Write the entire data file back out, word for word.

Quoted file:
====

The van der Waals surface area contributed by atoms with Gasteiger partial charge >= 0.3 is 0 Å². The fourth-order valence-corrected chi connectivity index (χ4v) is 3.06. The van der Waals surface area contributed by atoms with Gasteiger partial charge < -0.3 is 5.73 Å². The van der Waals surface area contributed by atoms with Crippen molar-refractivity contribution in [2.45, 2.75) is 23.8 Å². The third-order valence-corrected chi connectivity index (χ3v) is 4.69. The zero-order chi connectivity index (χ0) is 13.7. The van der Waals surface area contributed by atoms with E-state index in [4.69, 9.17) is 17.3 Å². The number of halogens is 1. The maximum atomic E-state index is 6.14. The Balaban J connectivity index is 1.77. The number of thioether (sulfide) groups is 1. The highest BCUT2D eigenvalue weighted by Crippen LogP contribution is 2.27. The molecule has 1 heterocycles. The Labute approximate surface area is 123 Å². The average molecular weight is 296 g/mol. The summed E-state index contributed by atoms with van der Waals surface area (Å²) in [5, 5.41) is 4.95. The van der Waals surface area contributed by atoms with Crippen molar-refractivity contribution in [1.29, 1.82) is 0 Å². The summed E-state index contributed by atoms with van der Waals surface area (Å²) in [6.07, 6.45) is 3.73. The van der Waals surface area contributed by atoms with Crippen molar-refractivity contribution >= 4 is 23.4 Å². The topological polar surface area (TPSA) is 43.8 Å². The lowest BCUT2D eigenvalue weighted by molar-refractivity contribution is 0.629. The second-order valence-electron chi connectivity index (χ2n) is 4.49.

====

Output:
The van der Waals surface area contributed by atoms with Gasteiger partial charge >= 0.3 is 0 Å². The fourth-order valence-corrected chi connectivity index (χ4v) is 3.06. The van der Waals surface area contributed by atoms with Gasteiger partial charge < -0.3 is 5.73 Å². The van der Waals surface area contributed by atoms with Crippen molar-refractivity contribution in [2.45, 2.75) is 23.8 Å². The third-order valence-corrected chi connectivity index (χ3v) is 4.69. The zero-order chi connectivity index (χ0) is 13.7. The van der Waals surface area contributed by atoms with E-state index in [4.69, 9.17) is 17.3 Å². The number of halogens is 1. The maximum atomic E-state index is 6.14. The Balaban J connectivity index is 1.77. The number of thioether (sulfide) groups is 1. The highest BCUT2D eigenvalue weighted by Crippen LogP contribution is 2.27. The molecule has 1 heterocycles. The Labute approximate surface area is 123 Å². The average molecular weight is 296 g/mol. The summed E-state index contributed by atoms with van der Waals surface area (Å²) in [5, 5.41) is 4.95. The van der Waals surface area contributed by atoms with Crippen molar-refractivity contribution in [1.29, 1.82) is 0 Å². The summed E-state index contributed by atoms with van der Waals surface area (Å²) in [6.07, 6.45) is 3.73. The van der Waals surface area contributed by atoms with Crippen molar-refractivity contribution >= 4 is 23.4 Å². The topological polar surface area (TPSA) is 43.8 Å². The lowest BCUT2D eigenvalue weighted by molar-refractivity contribution is 0.629. The second-order valence-electron chi connectivity index (χ2n) is 4.49.